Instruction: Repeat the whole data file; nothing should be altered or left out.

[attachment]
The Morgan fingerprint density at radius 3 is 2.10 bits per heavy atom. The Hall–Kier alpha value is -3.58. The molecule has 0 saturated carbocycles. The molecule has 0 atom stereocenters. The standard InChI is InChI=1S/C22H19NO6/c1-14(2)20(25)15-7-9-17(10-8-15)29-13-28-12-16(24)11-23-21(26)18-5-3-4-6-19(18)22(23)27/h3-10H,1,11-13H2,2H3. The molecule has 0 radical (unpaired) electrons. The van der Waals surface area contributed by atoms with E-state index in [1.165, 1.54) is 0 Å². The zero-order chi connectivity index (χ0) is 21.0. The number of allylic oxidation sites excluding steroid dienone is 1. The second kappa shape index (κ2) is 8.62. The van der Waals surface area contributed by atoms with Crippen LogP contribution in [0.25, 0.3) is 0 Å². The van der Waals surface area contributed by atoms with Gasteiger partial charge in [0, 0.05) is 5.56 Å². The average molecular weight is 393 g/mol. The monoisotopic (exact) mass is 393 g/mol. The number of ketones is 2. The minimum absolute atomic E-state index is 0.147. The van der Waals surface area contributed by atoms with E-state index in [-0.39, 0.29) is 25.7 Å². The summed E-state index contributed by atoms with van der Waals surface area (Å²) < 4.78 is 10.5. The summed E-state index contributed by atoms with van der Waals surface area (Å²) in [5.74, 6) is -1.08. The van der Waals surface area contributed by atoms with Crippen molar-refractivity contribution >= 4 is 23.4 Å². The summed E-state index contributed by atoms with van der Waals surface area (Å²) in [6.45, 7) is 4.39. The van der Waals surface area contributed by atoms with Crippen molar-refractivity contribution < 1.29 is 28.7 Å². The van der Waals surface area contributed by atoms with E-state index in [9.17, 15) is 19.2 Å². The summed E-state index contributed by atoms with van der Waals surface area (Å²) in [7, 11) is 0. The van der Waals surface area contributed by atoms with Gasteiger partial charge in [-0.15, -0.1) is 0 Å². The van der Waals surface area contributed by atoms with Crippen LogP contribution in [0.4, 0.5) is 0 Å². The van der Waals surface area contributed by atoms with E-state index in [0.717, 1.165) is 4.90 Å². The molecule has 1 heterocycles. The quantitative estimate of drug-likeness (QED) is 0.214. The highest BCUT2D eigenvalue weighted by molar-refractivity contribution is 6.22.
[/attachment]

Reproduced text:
The Morgan fingerprint density at radius 3 is 2.10 bits per heavy atom. The Hall–Kier alpha value is -3.58. The molecule has 0 saturated carbocycles. The molecule has 0 atom stereocenters. The standard InChI is InChI=1S/C22H19NO6/c1-14(2)20(25)15-7-9-17(10-8-15)29-13-28-12-16(24)11-23-21(26)18-5-3-4-6-19(18)22(23)27/h3-10H,1,11-13H2,2H3. The molecule has 0 radical (unpaired) electrons. The van der Waals surface area contributed by atoms with E-state index in [1.165, 1.54) is 0 Å². The zero-order chi connectivity index (χ0) is 21.0. The number of allylic oxidation sites excluding steroid dienone is 1. The second kappa shape index (κ2) is 8.62. The van der Waals surface area contributed by atoms with Crippen LogP contribution in [0.25, 0.3) is 0 Å². The van der Waals surface area contributed by atoms with Gasteiger partial charge in [0, 0.05) is 5.56 Å². The average molecular weight is 393 g/mol. The monoisotopic (exact) mass is 393 g/mol. The number of ketones is 2. The minimum absolute atomic E-state index is 0.147. The van der Waals surface area contributed by atoms with E-state index in [-0.39, 0.29) is 25.7 Å². The summed E-state index contributed by atoms with van der Waals surface area (Å²) < 4.78 is 10.5. The summed E-state index contributed by atoms with van der Waals surface area (Å²) in [5.74, 6) is -1.08. The van der Waals surface area contributed by atoms with Crippen molar-refractivity contribution >= 4 is 23.4 Å². The summed E-state index contributed by atoms with van der Waals surface area (Å²) in [6.45, 7) is 4.39. The van der Waals surface area contributed by atoms with Crippen molar-refractivity contribution < 1.29 is 28.7 Å². The van der Waals surface area contributed by atoms with E-state index in [9.17, 15) is 19.2 Å². The summed E-state index contributed by atoms with van der Waals surface area (Å²) in [7, 11) is 0. The van der Waals surface area contributed by atoms with Gasteiger partial charge in [-0.15, -0.1) is 0 Å². The van der Waals surface area contributed by atoms with Crippen LogP contribution in [0.4, 0.5) is 0 Å². The van der Waals surface area contributed by atoms with E-state index in [0.717, 1.165) is 4.90 Å². The molecule has 1 heterocycles. The quantitative estimate of drug-likeness (QED) is 0.214. The highest BCUT2D eigenvalue weighted by molar-refractivity contribution is 6.22.